Localized polarons and doorway vibrons in finite quantum structures
We consider transport through finite quantum systems such as quantum barriers, wells, dots or junctions, coupled to local vibrational modes in the quantal regime. As a generic model we study the Holstein-Hubbard Hamiltonian with site-dependent potentials and interactions. Depending on the barrier height to electron-phonon coupling strength ratio and the phonon frequency we find distinct opposed behaviors: Vibration-mediated tunneling or intrinsic localization of (bi)polarons. These regimes are strongly manifested in the density correlations, mobility, and optical response calculated by exact numerical techniques.
Recent progress in nanotechnology has triggered a systematic study of electronic transport in microscopic systems weakly coupled to external electrodes (1). In such devices the active element can be a single organic molecule, but also a suspended Carbon nanotube, and may be thought of as a quantum dot contacted to metallic leads that act as macroscopic charge reservoirs. In small quantum dots energy level quantization becomes as important as electron correlations. Additionally vibrational modes play a central role in the electron transfer through quantum dots or molecular junctions (see, e.g., the topical review Ref. (2)).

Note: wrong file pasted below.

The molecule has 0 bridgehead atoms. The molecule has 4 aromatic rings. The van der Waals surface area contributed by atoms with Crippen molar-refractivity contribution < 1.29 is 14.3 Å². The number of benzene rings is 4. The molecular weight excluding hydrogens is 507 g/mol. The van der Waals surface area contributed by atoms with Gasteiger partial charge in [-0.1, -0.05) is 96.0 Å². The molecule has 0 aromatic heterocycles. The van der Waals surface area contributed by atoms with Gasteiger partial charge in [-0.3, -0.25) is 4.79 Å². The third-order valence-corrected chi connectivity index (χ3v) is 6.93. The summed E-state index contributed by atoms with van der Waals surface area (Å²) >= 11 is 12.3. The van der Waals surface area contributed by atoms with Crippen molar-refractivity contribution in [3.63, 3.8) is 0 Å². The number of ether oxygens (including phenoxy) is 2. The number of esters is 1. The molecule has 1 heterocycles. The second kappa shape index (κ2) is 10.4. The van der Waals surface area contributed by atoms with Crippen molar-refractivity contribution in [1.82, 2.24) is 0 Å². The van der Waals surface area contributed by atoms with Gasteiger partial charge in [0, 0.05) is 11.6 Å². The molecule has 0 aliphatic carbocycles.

The electron-phonon (EP) interaction is found to particularly affect the dot-lead coupling. Here electronic and vibrational energies can become of the same order of magnitude, e.g. when Coulomb charging is reduced by screening due to the electrodes (3). The same circumstance holds in the polaron crossover regime, where the electrons are dressed by a phonon cloud, implying that phonon features for the current through the quantum device are of major importance (4). Phonon and polaron effects in nanoscale devices have been extensively discussed e.g. for (magnetic) molecular transistors (5); (6); (3), quantum dots (7), tunneling diodes and Aharonov-Bohm rings (8), metal/organic/metal structures (9), or Carbon nanotubes (10).